It’s a simple white oval with three big, black letters: JMU. But to Wilma Bowers, who sports it proudly on her black Audi sedan, it’s an act of subversion.
In just about any other community, driving around with a bumper sticker for James Madison University, rated one of the best schools in the South, would be a point of pride. But this is McLean, one of the most affluent communities in the United States. Flaunting a JMU bumper sticker in a field of Harvards, Yales and Stanfords, Bowers says, is a rallying cry.
“It’s one of the ways I advertise,” says Bowers, the Parent-Teacher-Student Association president at McLean High School, one of the top-ranked public schools in Virginia. Not pride in her alma mater, but a movement she’s leading that seeks to upend the achievement-at-all costs intensive parent and school culture in McLean.
“There’s such a status thing here: ‘I went Georgetown. I want my kid to go to Georgetown or better.’ It’s such a rat race,” says Bowers, who has lived in McLean for 24 years. “Nobody is taking a step back and asking, ‘Is going to Princeton going to make me happier in the long run? Is this even right for my child?’ Because there are real consequences to living this way.”
Bowers knows it’s a high-stakes parenting arms race in McLean and communities like it. The obsession with grades and college résumés can overwhelm everything. She wants people to back off — and is trying to get them to, with film screenings, workshops, lectures and meetings with clergy and mental health professionals.
Many fellow parents think that disarming sounds good, in theory. The problem is, they’re reluctant to try it with their own kid.
So, the pressure mounts.
It’s at a high point right now, as college acceptance letters — the aim of all the years of intensity — begin trickling in this spring. To Bowers, the annual Fairfax County Youth Survey captures just what all of that pressure is doing to kids.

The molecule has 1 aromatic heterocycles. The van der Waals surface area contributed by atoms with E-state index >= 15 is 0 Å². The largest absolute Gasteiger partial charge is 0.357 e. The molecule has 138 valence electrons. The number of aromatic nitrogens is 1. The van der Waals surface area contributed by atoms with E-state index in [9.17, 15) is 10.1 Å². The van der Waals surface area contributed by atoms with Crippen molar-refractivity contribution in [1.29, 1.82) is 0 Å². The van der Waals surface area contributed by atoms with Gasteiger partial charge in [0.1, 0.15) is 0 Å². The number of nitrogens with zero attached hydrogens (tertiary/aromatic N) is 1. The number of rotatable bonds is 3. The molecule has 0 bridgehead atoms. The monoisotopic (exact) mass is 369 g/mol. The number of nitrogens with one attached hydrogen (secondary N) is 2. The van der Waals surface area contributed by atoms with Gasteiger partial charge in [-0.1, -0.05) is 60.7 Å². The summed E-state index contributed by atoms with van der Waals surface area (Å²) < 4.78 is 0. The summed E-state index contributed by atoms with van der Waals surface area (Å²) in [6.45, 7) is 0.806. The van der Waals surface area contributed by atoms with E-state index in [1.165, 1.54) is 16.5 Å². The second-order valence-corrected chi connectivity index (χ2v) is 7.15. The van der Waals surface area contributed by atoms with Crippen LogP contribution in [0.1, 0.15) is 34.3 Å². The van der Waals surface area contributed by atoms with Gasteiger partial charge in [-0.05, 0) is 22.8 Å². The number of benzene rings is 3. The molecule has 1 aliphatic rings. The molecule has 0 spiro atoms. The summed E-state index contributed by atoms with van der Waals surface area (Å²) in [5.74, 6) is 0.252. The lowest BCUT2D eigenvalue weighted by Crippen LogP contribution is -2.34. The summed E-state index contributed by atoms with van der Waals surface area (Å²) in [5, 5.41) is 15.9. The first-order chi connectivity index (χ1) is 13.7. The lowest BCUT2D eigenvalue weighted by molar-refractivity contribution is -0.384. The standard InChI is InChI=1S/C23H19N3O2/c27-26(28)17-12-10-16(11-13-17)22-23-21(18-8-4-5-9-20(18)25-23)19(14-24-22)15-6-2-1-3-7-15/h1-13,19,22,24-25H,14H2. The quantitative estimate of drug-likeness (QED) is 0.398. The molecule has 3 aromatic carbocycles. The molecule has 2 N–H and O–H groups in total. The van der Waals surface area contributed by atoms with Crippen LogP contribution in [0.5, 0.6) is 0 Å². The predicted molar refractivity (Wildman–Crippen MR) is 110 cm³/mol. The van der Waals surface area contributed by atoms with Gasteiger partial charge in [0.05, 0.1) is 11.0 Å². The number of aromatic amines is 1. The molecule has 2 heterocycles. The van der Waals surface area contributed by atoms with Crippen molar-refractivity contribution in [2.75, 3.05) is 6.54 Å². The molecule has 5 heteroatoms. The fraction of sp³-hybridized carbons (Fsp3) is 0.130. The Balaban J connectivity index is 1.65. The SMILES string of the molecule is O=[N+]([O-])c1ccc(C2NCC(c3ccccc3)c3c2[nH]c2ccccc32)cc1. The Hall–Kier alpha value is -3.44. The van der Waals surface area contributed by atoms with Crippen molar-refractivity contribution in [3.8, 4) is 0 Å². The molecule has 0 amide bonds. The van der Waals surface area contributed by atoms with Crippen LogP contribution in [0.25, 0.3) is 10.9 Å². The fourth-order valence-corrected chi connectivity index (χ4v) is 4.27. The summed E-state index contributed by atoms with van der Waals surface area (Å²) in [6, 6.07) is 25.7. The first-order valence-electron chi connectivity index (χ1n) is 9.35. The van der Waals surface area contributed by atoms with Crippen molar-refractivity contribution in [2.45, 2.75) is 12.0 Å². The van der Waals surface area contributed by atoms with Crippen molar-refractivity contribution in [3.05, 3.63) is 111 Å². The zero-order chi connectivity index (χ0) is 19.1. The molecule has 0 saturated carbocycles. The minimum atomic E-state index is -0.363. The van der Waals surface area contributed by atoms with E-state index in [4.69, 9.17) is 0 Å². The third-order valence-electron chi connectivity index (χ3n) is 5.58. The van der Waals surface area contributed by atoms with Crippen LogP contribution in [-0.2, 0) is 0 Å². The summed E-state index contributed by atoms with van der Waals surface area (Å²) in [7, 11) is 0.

Nearly one-third of high school seniors at McLean report that they have felt so depressed for more than two weeks that their work was affected, the most recent risk survey found. Only 10 percent sleep for the recommended eight hours a night. One in 10 admit to taking prescription drugs that aren’t theirs.
“We know of students who beg their parents to go on Ritalin because everybody else does it to get better grades,” Bowers says.
Although the push for achievement at all costs may be its most intense in affluent communities, the pressure also exists in middle- and working-class communities. Lower-income parents are beginning to tell researchers that although they have neither the time nor the resources to take part in the hyper-competitive parenting culture, they worry their kids will fall even further behind as a result.
In her family, Bowers had always privately rejected the intensive culture — telling her daughters that she valued their effort, attitude and what they learned rather than their grades. But reading the youth risk survey a few years ago spurred her to take action.
Bowers, trim, fashionable and fiercely determined, stands in her kitchen early one morning making breakfast and explains that she isn’t fighting to let kids off the hook. “This movement is not about mediocrity,” she says. It’s about what she calls “authentic success.”
“Yes, M.I.T. is looking for a kid who’s taken 10 AP classes. If you’re a kid who has a passion for those subjects and is doing well, then that’s great,” Bowers says. “But if the kid is sleeping three hours a night in order to do that? Or gets to an Ivy League school and then commits suicide because they get their first B? Then that’s not okay. Our whole premise is: Are we really helping our kids be successful by pushing them so hard?”
It’s slow going.
In a darkened McLean auditorium in November, California psychologist Madeline Levine, the author of “The Price of Privilege” — who was invited to speak to parents by the Safe Community Coalition, which also works in the growing authentic-success movement — had harsh words for a packed house. “A majority of your children are average,” she said, pausing as a chorus of sharp inhalations drain the air out of the room. “And guess what? So are you.”
Accepting that, she said, is the first step to ending what she calls a “mass delusion” in many privileged communities that every child must be destined for Harvard to ensure success.